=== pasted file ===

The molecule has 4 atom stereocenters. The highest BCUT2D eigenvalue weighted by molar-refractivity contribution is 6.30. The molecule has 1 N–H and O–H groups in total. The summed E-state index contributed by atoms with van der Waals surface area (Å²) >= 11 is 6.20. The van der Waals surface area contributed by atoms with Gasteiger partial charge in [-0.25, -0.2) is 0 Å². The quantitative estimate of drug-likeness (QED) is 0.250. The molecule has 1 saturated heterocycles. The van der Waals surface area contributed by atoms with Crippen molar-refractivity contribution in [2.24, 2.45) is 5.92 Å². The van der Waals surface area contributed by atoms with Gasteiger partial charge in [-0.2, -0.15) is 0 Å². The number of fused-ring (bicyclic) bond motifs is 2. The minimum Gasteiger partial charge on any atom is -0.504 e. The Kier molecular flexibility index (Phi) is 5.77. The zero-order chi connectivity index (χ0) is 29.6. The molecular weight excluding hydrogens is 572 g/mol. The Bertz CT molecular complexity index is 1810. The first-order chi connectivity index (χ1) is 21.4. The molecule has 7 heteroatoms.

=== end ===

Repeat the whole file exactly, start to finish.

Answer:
The molecule has 4 atom stereocenters. The highest BCUT2D eigenvalue weighted by molar-refractivity contribution is 6.30. The molecule has 1 N–H and O–H groups in total. The summed E-state index contributed by atoms with van der Waals surface area (Å²) >= 11 is 6.20. The van der Waals surface area contributed by atoms with Gasteiger partial charge in [-0.25, -0.2) is 0 Å². The quantitative estimate of drug-likeness (QED) is 0.250. The molecule has 1 saturated heterocycles. The van der Waals surface area contributed by atoms with Crippen molar-refractivity contribution in [2.24, 2.45) is 5.92 Å². The van der Waals surface area contributed by atoms with Gasteiger partial charge in [-0.2, -0.15) is 0 Å². The number of fused-ring (bicyclic) bond motifs is 2. The minimum Gasteiger partial charge on any atom is -0.504 e. The Kier molecular flexibility index (Phi) is 5.77. The zero-order chi connectivity index (χ0) is 29.6. The molecular weight excluding hydrogens is 572 g/mol. The Bertz CT molecular complexity index is 1810. The first-order chi connectivity index (χ1) is 21.4. The molecule has 7 heteroatoms.